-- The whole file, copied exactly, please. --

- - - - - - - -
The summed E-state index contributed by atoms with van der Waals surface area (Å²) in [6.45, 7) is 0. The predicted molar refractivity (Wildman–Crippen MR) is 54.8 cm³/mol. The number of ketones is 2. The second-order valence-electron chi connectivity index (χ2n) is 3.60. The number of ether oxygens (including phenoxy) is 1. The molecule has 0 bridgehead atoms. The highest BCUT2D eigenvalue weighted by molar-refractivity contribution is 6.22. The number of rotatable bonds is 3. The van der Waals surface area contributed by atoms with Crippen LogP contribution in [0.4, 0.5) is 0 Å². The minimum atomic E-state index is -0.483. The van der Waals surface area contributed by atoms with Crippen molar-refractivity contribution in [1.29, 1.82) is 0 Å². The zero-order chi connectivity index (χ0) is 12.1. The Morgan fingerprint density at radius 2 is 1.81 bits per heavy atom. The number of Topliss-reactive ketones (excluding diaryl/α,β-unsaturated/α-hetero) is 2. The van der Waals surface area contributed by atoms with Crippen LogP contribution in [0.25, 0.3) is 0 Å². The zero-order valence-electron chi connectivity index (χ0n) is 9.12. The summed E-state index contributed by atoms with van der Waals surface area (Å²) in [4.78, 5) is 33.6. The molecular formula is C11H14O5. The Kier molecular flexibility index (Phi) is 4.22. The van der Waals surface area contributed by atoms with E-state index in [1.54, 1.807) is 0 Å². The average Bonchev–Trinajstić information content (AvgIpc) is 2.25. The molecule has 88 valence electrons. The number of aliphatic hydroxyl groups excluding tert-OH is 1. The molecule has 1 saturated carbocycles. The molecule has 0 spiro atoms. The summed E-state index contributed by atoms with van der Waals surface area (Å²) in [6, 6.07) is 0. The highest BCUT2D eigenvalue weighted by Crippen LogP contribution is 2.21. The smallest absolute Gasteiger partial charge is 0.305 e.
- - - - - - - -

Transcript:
The summed E-state index contributed by atoms with van der Waals surface area (Å²) in [6.45, 7) is 0. The predicted molar refractivity (Wildman–Crippen MR) is 54.8 cm³/mol. The number of ketones is 2. The second-order valence-electron chi connectivity index (χ2n) is 3.60. The number of ether oxygens (including phenoxy) is 1. The molecule has 0 bridgehead atoms. The highest BCUT2D eigenvalue weighted by molar-refractivity contribution is 6.22. The number of rotatable bonds is 3. The van der Waals surface area contributed by atoms with Crippen LogP contribution in [0.4, 0.5) is 0 Å². The minimum atomic E-state index is -0.483. The van der Waals surface area contributed by atoms with Crippen molar-refractivity contribution in [1.29, 1.82) is 0 Å². The zero-order chi connectivity index (χ0) is 12.1. The Morgan fingerprint density at radius 2 is 1.81 bits per heavy atom. The number of Topliss-reactive ketones (excluding diaryl/α,β-unsaturated/α-hetero) is 2. The van der Waals surface area contributed by atoms with Crippen LogP contribution in [0.25, 0.3) is 0 Å². The zero-order valence-electron chi connectivity index (χ0n) is 9.12. The summed E-state index contributed by atoms with van der Waals surface area (Å²) in [4.78, 5) is 33.6. The molecular formula is C11H14O5. The Kier molecular flexibility index (Phi) is 4.22. The van der Waals surface area contributed by atoms with E-state index in [1.54, 1.807) is 0 Å². The average Bonchev–Trinajstić information content (AvgIpc) is 2.25. The molecule has 88 valence electrons. The number of aliphatic hydroxyl groups excluding tert-OH is 1. The molecule has 1 saturated carbocycles. The molecule has 0 spiro atoms. The summed E-state index contributed by atoms with van der Waals surface area (Å²) in [6, 6.07) is 0. The highest BCUT2D eigenvalue weighted by Crippen LogP contribution is 2.21. The smallest absolute Gasteiger partial charge is 0.305 e.